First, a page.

Add in the fact each of these heroes has their own skill set and abilities to master, players can choose to level up one or two at a time. They can also do what I did and try out a few heroes in combat before settling in with the one that feels ‘just right’ to their playstyle. I personally chose the Nobushi for her agile attacks and bleed ability which damages the opponent slowly over time.
For Honor has a mechanic called ‘guard mode’ where the character focuses on their opponent to determine their next move or to fight. During guard mode, it’s possible to block, dodge, parry, or break the opponent’s guard with a swift attack. Determining how another player will react takes precision timing since the slightest hesitation could mean losing an encounter. I went up against more than my fair share of players and it became clear to me within my first couple of matches the gap in my skill set. Not to mention players have to balance the stamina of their chosen hero since it can become drained quickly if you’re not keeping an eye on it.
When stamina is depleted, the hero is unable to attack effectively. The only option is to guard and wait for stamina to go back up until they can leap back into the fray again. This can also be used to the player’s advantage because if their opponent is drained of stamina, they can press on the offensive to deal a large amount of damage or pull off a swift execution.
Focus is on Multi-Player
Maybe I’ve been spoiled with the onslaught of survival games I usually turn to but For Honor’s focus is mainly the multiplayer section. There is a story mode I dipped my toes into and, depending on the difficulty setting, it can take anywhere from 6-10 hours to complete. The storyline does tend to waver off in tangents at some points, but mostly it does enough to keep the player engaged. Playing through it also serves the purpose of allowing players to practice the battling mechanics and to gain a sense of the timing and precision necessary to win fights. The story campaign does also flesh the world out a bit and gives a bit more body. My experience at times did feel hollow since there are no real side activities to do to offer a break from the constant combat or even an open world to explore to engage in spontaneous encounters.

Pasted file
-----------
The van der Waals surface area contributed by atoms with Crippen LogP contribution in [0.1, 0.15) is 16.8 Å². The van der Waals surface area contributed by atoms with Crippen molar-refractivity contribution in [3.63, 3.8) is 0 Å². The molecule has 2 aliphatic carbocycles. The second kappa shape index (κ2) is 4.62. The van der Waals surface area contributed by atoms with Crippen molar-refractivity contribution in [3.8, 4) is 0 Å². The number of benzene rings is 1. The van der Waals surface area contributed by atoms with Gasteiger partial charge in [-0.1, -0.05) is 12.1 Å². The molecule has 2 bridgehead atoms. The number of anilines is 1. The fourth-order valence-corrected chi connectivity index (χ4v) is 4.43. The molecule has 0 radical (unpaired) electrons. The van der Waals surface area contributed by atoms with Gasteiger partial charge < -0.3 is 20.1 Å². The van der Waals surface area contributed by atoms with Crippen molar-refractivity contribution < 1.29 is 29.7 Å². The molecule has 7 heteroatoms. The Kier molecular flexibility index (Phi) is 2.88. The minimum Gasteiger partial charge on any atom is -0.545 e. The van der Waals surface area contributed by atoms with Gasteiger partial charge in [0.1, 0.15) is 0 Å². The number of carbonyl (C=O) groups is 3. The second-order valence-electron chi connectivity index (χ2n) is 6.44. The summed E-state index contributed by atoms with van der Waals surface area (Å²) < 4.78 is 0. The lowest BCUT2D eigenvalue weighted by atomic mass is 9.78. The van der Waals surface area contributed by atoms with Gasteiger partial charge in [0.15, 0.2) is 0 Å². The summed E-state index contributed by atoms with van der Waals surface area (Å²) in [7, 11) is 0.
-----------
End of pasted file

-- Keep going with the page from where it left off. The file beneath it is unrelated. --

There are several game modes to choose from which can involve 1v1 Duels, 4v4 Dominion, 4v4 Elimination, and 4v4 Team Death Matches. I started out with Dominion because I just wanted to leap right into multiplayer instead of taking the time to practice. I lost the majority of the matches I took on, which forced me to reassess my career on the virtual battlefield.